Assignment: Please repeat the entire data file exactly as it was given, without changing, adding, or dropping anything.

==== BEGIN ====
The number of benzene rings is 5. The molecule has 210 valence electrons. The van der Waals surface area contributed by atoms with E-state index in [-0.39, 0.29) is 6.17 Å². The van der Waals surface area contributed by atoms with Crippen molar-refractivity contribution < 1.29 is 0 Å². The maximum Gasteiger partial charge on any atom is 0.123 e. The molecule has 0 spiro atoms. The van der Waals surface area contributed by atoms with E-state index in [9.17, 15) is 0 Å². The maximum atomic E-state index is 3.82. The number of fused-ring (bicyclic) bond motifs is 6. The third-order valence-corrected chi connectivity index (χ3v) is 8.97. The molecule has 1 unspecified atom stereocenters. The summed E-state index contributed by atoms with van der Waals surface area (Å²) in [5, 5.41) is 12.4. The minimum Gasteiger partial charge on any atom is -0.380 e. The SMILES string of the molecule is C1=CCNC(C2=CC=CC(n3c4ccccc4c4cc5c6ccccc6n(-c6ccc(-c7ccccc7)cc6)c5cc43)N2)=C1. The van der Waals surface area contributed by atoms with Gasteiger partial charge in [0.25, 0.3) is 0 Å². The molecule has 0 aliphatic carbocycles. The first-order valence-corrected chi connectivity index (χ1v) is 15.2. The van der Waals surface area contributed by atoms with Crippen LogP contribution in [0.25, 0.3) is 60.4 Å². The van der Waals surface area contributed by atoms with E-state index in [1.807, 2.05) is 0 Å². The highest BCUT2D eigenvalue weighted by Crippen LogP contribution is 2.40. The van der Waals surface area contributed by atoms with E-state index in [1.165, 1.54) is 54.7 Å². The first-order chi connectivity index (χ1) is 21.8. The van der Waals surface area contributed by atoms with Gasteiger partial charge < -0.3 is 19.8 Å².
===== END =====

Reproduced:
The number of benzene rings is 5. The molecule has 210 valence electrons. The van der Waals surface area contributed by atoms with E-state index in [-0.39, 0.29) is 6.17 Å². The van der Waals surface area contributed by atoms with Crippen molar-refractivity contribution < 1.29 is 0 Å². The maximum Gasteiger partial charge on any atom is 0.123 e. The molecule has 0 spiro atoms. The van der Waals surface area contributed by atoms with E-state index in [9.17, 15) is 0 Å². The maximum atomic E-state index is 3.82. The number of fused-ring (bicyclic) bond motifs is 6. The third-order valence-corrected chi connectivity index (χ3v) is 8.97. The molecule has 1 unspecified atom stereocenters. The summed E-state index contributed by atoms with van der Waals surface area (Å²) in [5, 5.41) is 12.4. The minimum Gasteiger partial charge on any atom is -0.380 e. The SMILES string of the molecule is C1=CCNC(C2=CC=CC(n3c4ccccc4c4cc5c6ccccc6n(-c6ccc(-c7ccccc7)cc6)c5cc43)N2)=C1. The van der Waals surface area contributed by atoms with Gasteiger partial charge in [0.25, 0.3) is 0 Å². The molecule has 0 aliphatic carbocycles. The first-order valence-corrected chi connectivity index (χ1v) is 15.2. The van der Waals surface area contributed by atoms with Crippen LogP contribution in [0.25, 0.3) is 60.4 Å². The van der Waals surface area contributed by atoms with E-state index in [1.807, 2.05) is 0 Å². The highest BCUT2D eigenvalue weighted by Crippen LogP contribution is 2.40. The van der Waals surface area contributed by atoms with E-state index in [1.165, 1.54) is 54.7 Å². The first-order chi connectivity index (χ1) is 21.8. The van der Waals surface area contributed by atoms with Gasteiger partial charge < -0.3 is 19.8 Å².